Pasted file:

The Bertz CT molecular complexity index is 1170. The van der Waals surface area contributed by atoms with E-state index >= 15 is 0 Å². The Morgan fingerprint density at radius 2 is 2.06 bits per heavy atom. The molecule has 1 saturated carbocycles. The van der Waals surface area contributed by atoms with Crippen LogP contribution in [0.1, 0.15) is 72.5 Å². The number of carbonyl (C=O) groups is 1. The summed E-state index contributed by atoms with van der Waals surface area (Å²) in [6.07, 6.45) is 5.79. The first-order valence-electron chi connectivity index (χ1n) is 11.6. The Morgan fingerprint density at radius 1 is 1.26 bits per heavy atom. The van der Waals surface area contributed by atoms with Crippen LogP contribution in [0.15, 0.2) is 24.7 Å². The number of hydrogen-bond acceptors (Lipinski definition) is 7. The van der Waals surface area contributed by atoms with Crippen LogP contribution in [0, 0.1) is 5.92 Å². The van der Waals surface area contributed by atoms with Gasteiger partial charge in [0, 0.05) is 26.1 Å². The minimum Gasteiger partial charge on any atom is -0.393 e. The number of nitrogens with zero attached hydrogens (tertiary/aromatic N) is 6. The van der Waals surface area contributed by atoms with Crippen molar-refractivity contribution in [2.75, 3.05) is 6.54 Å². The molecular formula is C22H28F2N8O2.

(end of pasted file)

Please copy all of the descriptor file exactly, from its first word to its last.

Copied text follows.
The Bertz CT molecular complexity index is 1170. The van der Waals surface area contributed by atoms with E-state index >= 15 is 0 Å². The Morgan fingerprint density at radius 2 is 2.06 bits per heavy atom. The molecule has 1 saturated carbocycles. The van der Waals surface area contributed by atoms with Crippen LogP contribution in [0.1, 0.15) is 72.5 Å². The number of carbonyl (C=O) groups is 1. The summed E-state index contributed by atoms with van der Waals surface area (Å²) in [6.07, 6.45) is 5.79. The first-order valence-electron chi connectivity index (χ1n) is 11.6. The Morgan fingerprint density at radius 1 is 1.26 bits per heavy atom. The van der Waals surface area contributed by atoms with Crippen LogP contribution in [0.15, 0.2) is 24.7 Å². The number of hydrogen-bond acceptors (Lipinski definition) is 7. The van der Waals surface area contributed by atoms with Crippen LogP contribution in [0, 0.1) is 5.92 Å². The van der Waals surface area contributed by atoms with Gasteiger partial charge in [0, 0.05) is 26.1 Å². The minimum Gasteiger partial charge on any atom is -0.393 e. The number of nitrogens with zero attached hydrogens (tertiary/aromatic N) is 6. The van der Waals surface area contributed by atoms with Crippen molar-refractivity contribution in [2.75, 3.05) is 6.54 Å². The molecular formula is C22H28F2N8O2.